Cat’s Eye or Cymophane

Cat's Eye Gemstone or Cymophane

Cat’s Eye is a commercial name of Cymophane, a variety of Chrysoberyl. Its name derived from the French word “chatoyancy,” that means a “cat’s eye.” This name is due to the feature of this gem is capable of changing its brilliance similar to cat’s eye in the darkness. However, the name “Chrysoberyl” is derived from the Greek word that means “Golden Beryl.” Jewelers also call this stone “Oriental Chrysolite.”

It’s worth noting that Chrysoberyl is a very durable gem. Its hardness is 8,5/10, according to the Mohs Scale of Hardness. It usually meets from transparent to opaque. As a result, the best specimens of Cat’s Eye are next to Sapphire and Ruby in their hardness and near to the Diamond in their brilliance.

History

The story says that Cat’s Eye got in Europe when Duke of Connaught presented to his bride a ring with a curious Oriental stone. This specimen possessed a unique brilliance similar to an eye of an animal. From now on, Cat’s Eye rapidly came in vogue, and each noble person wore it as a jewel. This gem was unknown in Europe before 1815. But it was famous in the Oriental countries, nonetheless. The Largest specimen known in the records was embedded into the crown of the King of Kandy (a region in Ceylon in modern Sri Lanka). Its weight was about 100 karats.

Varieties

There are three varieties of Chrysoberyl,

  • Ordinary Chrysoberyl (Oriental Chrysolite);
  • Cat’s Eye or Cymophane (principally from in Sri Lanka);
  • Alexandrite, the most valuable variety (Russian Chrysoberyl).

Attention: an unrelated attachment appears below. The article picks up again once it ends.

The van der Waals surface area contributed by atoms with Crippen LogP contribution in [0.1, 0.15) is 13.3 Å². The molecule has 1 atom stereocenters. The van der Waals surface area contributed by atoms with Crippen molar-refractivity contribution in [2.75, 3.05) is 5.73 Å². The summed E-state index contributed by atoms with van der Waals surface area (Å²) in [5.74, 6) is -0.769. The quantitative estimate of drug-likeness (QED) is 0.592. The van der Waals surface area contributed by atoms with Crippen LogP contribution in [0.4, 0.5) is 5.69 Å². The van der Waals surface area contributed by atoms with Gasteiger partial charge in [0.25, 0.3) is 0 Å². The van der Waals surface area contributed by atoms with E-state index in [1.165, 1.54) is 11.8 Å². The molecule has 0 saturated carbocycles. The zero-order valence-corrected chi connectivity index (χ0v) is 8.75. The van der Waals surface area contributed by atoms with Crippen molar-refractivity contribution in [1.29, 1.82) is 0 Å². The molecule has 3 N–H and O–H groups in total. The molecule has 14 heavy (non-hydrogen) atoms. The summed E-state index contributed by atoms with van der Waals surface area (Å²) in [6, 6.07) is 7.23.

The Principal feature of Cymophane is its chatoyancy. You may observe this phenomenon with every turn of this gemstone. This stone is unique thanks to the greater curvature of its surface and numerous of cavities inside it. However, there is the inferior variety of this stone. It is the so-called “Quartz Cat’s Eye.” So you can purchase this fake taking it for the “genuine Cat’s Eye.” However, it’s easy to distinguish both stones using these qualities.

  • The hardness of Quartz Cat’s Eye is 6-7/10
  • Specific Gravity is 2,6

At the same time,

  • The hardness of natural Cat’s Eye is 8,5/10;
  • Specific Gravity is 3,5 – 3,8.

Mines

The principal mines of Cat’s Eye are in Brazil (more precisely, in the Minas Novas district). In this spot, the specimens of Cat’s Eye occur in abundance. However, the first specimens of Cat’s Eye were discovered in Ceylon (modern Sri Lanka), in the Sapphire mines located in Suffragan district. The deposits of this stone also meet in in the Ural Mountains, Russia. These mines also contain a rare, precious variety of Chrysoberyl called Alexandrite (in honor of Russian Tsar).

Magical Properties & Superstitions

The ancients of India and Sri Lanka praised this gem very high. It was a symbol of fortune due to a belief in the good spirits inhabits inside each specimen. According to Oriental legends, Cat’s Eye serves as a mascot against poverty, and therefore, is capable of bringing wealth and prosperity.

Thanks for image to Cliff

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